Most women leaving prison eventually end up back inside, but one woman and her guitar are proving that music can be a powerful tool for healing and redemption.
Singer-songwriter Nancy Bates has a lot in common with many women behind bars – she grew up in foster care, became a teenage mum, suffered from domestic violence, homelessness and mental illness. The only thing that saved her was music. Now she’s sharing her secret weapon for healing and survival in a ground-breaking music program. Nancy works with prisoners with diverse backgrounds and crimes — from drug trafficking to assault — teaching them how to write songs, sing and play the ukulele.
Her teaching opens up a whole new world to them. Their voices and ukuleles become tools for self-discovery and their songs become stories about love, pain, motherhood, loneliness, shame and hope. The rookie musicians must not only delve deep to find their creative voices, but also learn to collaborate as a group in a place where vulnerability and trust are huge risks. Soon, the music-making uncovers deep scars and forces the women to confront their past traumas and mistakes.
The program’s aim is to help prepare these women to get out – and some of them will. But can they stay out of trouble and continue to be part of the program on the outside? Release from prison is tough: burdened by a criminal record, addictions, precarious family relationships, mental illness and lack of job skills, they face a potentially hostile world of uncertainty, poverty and danger.
Nancy’s dream is to bring together her protégés – both in and out of prison – and stage a debut performance alongside the Adelaide Symphony Orchestra for over 180 prisoners and staff, to help inspire the women to dream of a different life beyond prison walls. The women are terrified about exposing themselves and their deeply personal songs before a live audience. Can Nancy pull off her radical program and prove that music has the power to rehabilitate?
BEHIND THE SCENES
BEHIND THE SCENES
BEHIND THE SCENES
BEHIND THE SCENES
BEHIND THE SCENES
A short summary of the issue the documentary is addressing
Over the last decade the fastest growing group of prisoners in Australia is women. Their number has increased by an alarming rate of 77%, with Indigenous women prisoners accounting for most of that growth.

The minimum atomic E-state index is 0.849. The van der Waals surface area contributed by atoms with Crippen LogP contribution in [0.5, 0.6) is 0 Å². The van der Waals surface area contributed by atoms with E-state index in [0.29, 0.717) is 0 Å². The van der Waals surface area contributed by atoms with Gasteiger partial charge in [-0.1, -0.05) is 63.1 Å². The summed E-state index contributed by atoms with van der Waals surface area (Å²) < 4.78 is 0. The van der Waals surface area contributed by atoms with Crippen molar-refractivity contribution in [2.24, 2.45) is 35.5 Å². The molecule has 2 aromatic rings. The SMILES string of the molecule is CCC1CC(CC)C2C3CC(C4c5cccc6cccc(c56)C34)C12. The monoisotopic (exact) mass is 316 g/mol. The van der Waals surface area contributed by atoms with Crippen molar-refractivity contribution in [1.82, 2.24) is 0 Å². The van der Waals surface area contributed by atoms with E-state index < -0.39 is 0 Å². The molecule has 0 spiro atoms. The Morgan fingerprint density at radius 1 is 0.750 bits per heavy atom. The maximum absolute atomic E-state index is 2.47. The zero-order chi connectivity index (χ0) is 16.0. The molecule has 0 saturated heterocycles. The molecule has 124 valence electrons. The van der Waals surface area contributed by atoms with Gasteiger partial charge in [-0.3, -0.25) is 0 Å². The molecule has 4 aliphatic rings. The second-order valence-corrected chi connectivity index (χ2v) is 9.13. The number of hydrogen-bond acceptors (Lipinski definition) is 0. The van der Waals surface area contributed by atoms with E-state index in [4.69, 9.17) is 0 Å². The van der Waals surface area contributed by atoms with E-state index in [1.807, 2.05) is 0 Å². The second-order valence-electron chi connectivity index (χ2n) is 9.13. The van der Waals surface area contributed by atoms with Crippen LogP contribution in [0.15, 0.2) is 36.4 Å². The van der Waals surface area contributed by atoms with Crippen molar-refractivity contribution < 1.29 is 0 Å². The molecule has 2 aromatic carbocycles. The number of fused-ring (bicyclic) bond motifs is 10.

The profile of women prisoners is profoundly different from that of male prisoners, so when we talk about criminalised women we must examine the factors that contribute to their offending. Perhaps the most important difference relates to women’s past experience of violence. Repeated studies have found that at least 85% of women prisoners in Australia are victims of abuse, with most having experienced multiple forms and incidents of violence. Women prisoners represent the most socially, culturally and economically marginalised population in Australian society.
To reduce high female recidivism rates long-term, there must be greater investment in holistic programs and support services that are tailored to the unique needs of female offenders, such Nancy's music program.
What is the impact vision statement of the documentary?
We want Songs From the Inside to shift public opinion and inspire communities and government to take a different approach to working with women recently released from prison, to smooth the pathway towards housing, employment, education, positive parenting and mental health support, in both urban and regional areas. In highlighting Nancy’s ground-breaking music program, the film makes a strong case that such programs play a crucial role in helping to reduce the rate of female recidivism.
What outcomes does the project hope to achieve from making this documentary?